The Pentagon is set to activate its limited missile-defense system once there are signs the missile is fully fueled, perhaps by holding an exercise that would shift the system from test mode to fully active mode, said officials who spoke on the condition of anonymity because of the sensitivity of the information.

Meanwhile, diplomats are working behind the scenes to try to persuade North Korea's government not to carry out the launch, which would trigger additional United Nations sanctions.

"We hope they don't launch," said one official familiar with the issue.

Adm. Timothy J. Keating, commander of U.S. forces in the Pacific, told reporters in Hong Kong on Feb. 18 that the North Koreans are "moving certain missile parts around, maybe positioning them near a launcher on their eastern coast in a manner similar to what they did in July of 2006."

A Taepodong-2 launch failed during a salvo of missile tests in July of that year, he said.

The four-star admiral did not rule out the possibility that the U.S. military will try to shoot down a Taepodong-2.

"So we will be prepared to execute any one of the range of options once the president of the United States so directs us," Adm. Keating said. "We have not been directed as yet to take any particular measures in response. But be assured, we are ready, and we are watching very carefully."

Proliferation update
As reported earlier in this space, the Obama administration is preparing to nominate its arms proliferation team for the State Department. It will be headed by Robert J. Einhorn, who is expected to be named undersecretary of state for arms control and international security.

However, facing Senate opposition, the administration is no longer planning to name Vann H. Van Diepen as an assistant secretary of state. He is currently national intelligence officer for weapons of mass destruction and main author of the controversial 2007 National Intelligence Estimate that stated that Iran had halted its work on nuclear weapons in 2003.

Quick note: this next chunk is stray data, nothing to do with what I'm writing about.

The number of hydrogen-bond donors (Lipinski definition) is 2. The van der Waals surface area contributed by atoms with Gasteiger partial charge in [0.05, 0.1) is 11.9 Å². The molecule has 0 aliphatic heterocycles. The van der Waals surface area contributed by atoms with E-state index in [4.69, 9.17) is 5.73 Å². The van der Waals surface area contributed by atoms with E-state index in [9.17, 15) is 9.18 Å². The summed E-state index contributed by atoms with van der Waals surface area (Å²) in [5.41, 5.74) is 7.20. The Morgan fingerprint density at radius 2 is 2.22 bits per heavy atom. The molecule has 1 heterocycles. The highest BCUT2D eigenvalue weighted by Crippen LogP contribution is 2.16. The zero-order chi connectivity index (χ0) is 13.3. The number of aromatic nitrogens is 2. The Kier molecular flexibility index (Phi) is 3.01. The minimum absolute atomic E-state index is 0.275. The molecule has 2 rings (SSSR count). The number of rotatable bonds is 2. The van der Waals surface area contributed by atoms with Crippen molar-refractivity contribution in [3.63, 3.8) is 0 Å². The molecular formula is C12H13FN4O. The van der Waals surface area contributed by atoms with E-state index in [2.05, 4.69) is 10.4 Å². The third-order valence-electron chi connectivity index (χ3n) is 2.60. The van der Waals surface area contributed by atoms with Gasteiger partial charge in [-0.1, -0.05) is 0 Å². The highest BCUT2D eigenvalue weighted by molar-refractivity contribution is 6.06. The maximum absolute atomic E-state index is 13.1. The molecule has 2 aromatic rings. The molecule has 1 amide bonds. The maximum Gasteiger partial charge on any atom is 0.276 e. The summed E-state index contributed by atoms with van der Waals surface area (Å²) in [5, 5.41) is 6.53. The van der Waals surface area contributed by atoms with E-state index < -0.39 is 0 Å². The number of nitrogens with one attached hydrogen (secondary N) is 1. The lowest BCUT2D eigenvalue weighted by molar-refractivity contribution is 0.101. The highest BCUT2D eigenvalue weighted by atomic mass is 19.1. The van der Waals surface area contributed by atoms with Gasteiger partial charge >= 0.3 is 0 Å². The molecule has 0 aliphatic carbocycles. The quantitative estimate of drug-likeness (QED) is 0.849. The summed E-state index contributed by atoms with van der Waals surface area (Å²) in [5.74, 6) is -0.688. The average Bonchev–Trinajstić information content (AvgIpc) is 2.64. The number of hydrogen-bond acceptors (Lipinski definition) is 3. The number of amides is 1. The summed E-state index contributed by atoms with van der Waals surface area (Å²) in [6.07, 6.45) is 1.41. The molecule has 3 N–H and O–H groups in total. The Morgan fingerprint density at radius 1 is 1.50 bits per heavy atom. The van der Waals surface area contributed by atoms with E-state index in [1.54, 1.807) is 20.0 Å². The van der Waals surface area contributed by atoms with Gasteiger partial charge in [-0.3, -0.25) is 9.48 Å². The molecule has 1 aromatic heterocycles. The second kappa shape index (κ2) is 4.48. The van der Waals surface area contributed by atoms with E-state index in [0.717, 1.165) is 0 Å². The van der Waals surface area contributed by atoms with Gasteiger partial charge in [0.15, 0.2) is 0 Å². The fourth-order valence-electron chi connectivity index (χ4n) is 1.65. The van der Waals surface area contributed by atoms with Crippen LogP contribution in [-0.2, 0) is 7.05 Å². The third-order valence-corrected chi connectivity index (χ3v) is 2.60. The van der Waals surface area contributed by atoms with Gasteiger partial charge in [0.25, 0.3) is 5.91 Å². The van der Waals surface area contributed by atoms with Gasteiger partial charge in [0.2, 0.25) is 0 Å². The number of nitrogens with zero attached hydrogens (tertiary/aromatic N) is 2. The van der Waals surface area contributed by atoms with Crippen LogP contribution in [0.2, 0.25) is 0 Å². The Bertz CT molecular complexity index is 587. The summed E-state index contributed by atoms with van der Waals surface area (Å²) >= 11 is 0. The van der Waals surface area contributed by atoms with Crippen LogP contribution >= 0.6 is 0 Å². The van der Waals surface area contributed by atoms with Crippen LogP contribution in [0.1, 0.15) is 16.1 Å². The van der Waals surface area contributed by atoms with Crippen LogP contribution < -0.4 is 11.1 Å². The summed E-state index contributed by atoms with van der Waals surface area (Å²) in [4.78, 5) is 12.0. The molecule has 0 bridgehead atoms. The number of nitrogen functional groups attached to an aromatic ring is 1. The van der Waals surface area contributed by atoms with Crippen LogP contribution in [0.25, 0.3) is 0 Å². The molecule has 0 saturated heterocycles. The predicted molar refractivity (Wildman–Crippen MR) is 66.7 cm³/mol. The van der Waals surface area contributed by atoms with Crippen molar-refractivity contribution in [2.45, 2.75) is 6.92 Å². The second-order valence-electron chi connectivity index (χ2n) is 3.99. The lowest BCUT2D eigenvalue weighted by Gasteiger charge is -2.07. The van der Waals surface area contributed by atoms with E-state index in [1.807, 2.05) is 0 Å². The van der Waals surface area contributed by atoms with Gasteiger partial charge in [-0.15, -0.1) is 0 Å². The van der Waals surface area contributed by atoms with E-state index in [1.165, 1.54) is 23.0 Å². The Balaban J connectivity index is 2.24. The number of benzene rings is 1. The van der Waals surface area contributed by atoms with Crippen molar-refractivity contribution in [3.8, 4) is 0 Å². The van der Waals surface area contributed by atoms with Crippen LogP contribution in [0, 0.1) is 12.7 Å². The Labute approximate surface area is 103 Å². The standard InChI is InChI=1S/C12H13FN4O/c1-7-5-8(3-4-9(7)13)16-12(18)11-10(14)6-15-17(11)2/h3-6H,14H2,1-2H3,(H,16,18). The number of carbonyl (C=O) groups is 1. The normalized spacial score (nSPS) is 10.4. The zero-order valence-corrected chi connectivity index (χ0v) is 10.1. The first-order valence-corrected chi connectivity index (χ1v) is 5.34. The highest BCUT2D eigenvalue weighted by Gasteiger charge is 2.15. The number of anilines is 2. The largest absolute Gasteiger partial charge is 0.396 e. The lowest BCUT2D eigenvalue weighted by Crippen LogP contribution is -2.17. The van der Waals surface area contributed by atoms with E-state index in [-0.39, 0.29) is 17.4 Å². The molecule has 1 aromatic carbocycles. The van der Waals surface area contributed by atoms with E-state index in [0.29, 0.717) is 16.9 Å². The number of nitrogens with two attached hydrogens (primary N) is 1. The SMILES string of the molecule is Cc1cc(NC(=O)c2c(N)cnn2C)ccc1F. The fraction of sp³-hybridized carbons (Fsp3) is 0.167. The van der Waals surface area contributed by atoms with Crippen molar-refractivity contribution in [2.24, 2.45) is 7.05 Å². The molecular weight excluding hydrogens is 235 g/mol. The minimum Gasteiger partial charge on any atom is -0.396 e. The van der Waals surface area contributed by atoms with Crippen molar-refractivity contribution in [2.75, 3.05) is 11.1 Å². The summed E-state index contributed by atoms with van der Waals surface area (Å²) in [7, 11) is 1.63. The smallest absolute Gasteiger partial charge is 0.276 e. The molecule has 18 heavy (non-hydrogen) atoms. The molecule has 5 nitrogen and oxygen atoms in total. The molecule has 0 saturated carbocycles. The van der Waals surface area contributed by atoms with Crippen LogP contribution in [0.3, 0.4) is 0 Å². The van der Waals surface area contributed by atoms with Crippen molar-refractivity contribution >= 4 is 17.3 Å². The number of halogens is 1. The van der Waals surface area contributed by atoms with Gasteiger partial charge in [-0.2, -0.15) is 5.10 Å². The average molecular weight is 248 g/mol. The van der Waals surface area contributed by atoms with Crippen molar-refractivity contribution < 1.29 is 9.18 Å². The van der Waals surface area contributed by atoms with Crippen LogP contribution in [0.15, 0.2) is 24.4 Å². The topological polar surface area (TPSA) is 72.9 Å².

The new choice for assistant secretary of state for international security and arms control is Daniel B. Poneman, who worked on nonproliferation issues on the Clinton administration's National Security Council staff from 1993 to 1996. "I'm not as bad as you've written," Mr. Poneman told Inside the Ring.

In 1999, Mr. Einhorn's nomination to be an assistant secretary of state was held up by the late Sen. Jesse Helms, North Carolina Republican, who demanded that the Clinton administration impose sanctions on China for selling M-11 missiles to Pakistan. Mr. Helms said in an interview at the time: "No sanctions, no Einhorn." Sanctions eventually were imposed, and Mr. Einhorn was confirmed.

A Republican Senate aide said Republicans think President Obama is entitled to his appointees but that Republican senators will look closely at nonproliferation appointees and may hold some up if their questions on the issue are not answered.

Army armor
The Army behind the scenes has tested a sample of 32,000 body armor plates pulled from battle and has found that all passed - they met requirements to blunt sniper and other small-arms fire, special correspondent Rowan Scarborough reports.

Last month, Army Secretary Pete Geren took the extraordinary step of ordering the set-aside after the Pentagon's inspector general said three lots totaling 32,000 plates - of more than 2 million issued to soldiers and Marines - had not been tested properly.

Inside the Ring learned that the Army also did something it did not announce: It started pulling samples - 48 ceramic body plates as of early this week - and put them under live fire and other tests. All plates "have met or exceeded the Army's ballistic requirements," the Army said.

Once the full results are announced, it should allay fears of U.S. service members who rely on the Interceptor body armor system to survive clashes with al Qaeda, Taliban and other terrorists in Iraq and Afghanistan.

Interceptor has critics in the blogosphere. They claim that the system of chest, back and side plates is defective and has cost lives. The Army, however, says the plate, called ESAPI, for Enhanced Small Arms Protective Insert, is the best body armor ever issued. The Army has awarded contracts to produce the next-generation plate, XSAPI.

Mr. Geren and other top Army officials are in a behind-the-scenes battle to downplay the inspector general's findings in Congress, which funds Interceptor, and for troops who wear it. It has asked Deputy Defense Secretary William J. Lynn III to intervene. The IG said the three lots passed by the Army actually failed.

In a memo sent to Congress and obtained by Inside the Ring, the Army said the Pentagon director of operational tests and evaluation examined those three tests and concluded that "they did pass the test."

  • Bill Gertz covers national security affairs. He can be reached at 202/636-3274, or at